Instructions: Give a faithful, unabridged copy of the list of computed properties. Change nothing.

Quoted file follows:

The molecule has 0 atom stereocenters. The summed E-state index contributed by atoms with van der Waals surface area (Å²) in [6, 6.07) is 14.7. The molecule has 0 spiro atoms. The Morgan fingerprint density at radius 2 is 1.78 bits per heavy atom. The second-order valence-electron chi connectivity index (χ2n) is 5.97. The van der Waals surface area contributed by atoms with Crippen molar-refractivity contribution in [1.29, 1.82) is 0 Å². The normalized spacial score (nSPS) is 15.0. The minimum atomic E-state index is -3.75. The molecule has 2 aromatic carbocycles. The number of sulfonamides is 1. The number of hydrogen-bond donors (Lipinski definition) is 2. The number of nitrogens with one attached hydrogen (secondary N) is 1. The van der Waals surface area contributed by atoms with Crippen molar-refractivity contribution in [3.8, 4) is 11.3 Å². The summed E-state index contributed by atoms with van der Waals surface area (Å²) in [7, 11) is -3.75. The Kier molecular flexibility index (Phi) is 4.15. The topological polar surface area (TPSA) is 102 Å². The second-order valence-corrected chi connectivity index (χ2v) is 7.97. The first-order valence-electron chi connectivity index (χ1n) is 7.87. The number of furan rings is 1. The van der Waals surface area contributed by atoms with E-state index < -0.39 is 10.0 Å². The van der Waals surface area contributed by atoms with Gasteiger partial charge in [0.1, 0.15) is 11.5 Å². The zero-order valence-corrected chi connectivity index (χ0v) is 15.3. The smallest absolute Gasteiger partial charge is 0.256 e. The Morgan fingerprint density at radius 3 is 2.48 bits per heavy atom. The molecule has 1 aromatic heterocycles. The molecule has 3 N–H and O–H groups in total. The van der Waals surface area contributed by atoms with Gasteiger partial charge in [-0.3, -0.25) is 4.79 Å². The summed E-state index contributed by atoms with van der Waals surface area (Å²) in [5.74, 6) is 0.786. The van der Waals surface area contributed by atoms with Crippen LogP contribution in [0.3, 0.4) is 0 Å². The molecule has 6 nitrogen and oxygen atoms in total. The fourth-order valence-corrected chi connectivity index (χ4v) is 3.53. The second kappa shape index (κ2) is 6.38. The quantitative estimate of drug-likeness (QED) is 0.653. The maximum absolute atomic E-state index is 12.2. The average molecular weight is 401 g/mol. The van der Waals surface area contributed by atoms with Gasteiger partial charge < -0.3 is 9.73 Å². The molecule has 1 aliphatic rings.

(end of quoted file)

The molecule has 0 atom stereocenters. The summed E-state index contributed by atoms with van der Waals surface area (Å²) in [6, 6.07) is 14.7. The molecule has 0 spiro atoms. The Morgan fingerprint density at radius 2 is 1.78 bits per heavy atom. The second-order valence-electron chi connectivity index (χ2n) is 5.97. The van der Waals surface area contributed by atoms with Crippen molar-refractivity contribution in [1.29, 1.82) is 0 Å². The normalized spacial score (nSPS) is 15.0. The minimum atomic E-state index is -3.75. The molecule has 2 aromatic carbocycles. The number of sulfonamides is 1. The number of hydrogen-bond donors (Lipinski definition) is 2. The number of nitrogens with one attached hydrogen (secondary N) is 1. The van der Waals surface area contributed by atoms with Crippen molar-refractivity contribution in [3.8, 4) is 11.3 Å². The summed E-state index contributed by atoms with van der Waals surface area (Å²) in [7, 11) is -3.75. The Kier molecular flexibility index (Phi) is 4.15. The topological polar surface area (TPSA) is 102 Å². The second-order valence-corrected chi connectivity index (χ2v) is 7.97. The first-order valence-electron chi connectivity index (χ1n) is 7.87. The number of furan rings is 1. The van der Waals surface area contributed by atoms with E-state index < -0.39 is 10.0 Å². The van der Waals surface area contributed by atoms with Gasteiger partial charge in [0.1, 0.15) is 11.5 Å². The zero-order valence-corrected chi connectivity index (χ0v) is 15.3. The smallest absolute Gasteiger partial charge is 0.256 e. The Morgan fingerprint density at radius 3 is 2.48 bits per heavy atom. The molecule has 1 aromatic heterocycles. The molecule has 3 N–H and O–H groups in total. The van der Waals surface area contributed by atoms with Gasteiger partial charge in [-0.3, -0.25) is 4.79 Å². The summed E-state index contributed by atoms with van der Waals surface area (Å²) in [5.74, 6) is 0.786. The van der Waals surface area contributed by atoms with Crippen LogP contribution in [0.3, 0.4) is 0 Å². The molecule has 6 nitrogen and oxygen atoms in total. The fourth-order valence-corrected chi connectivity index (χ4v) is 3.53. The second kappa shape index (κ2) is 6.38. The quantitative estimate of drug-likeness (QED) is 0.653. The maximum absolute atomic E-state index is 12.2. The average molecular weight is 401 g/mol. The van der Waals surface area contributed by atoms with Gasteiger partial charge < -0.3 is 9.73 Å². The molecule has 1 aliphatic rings.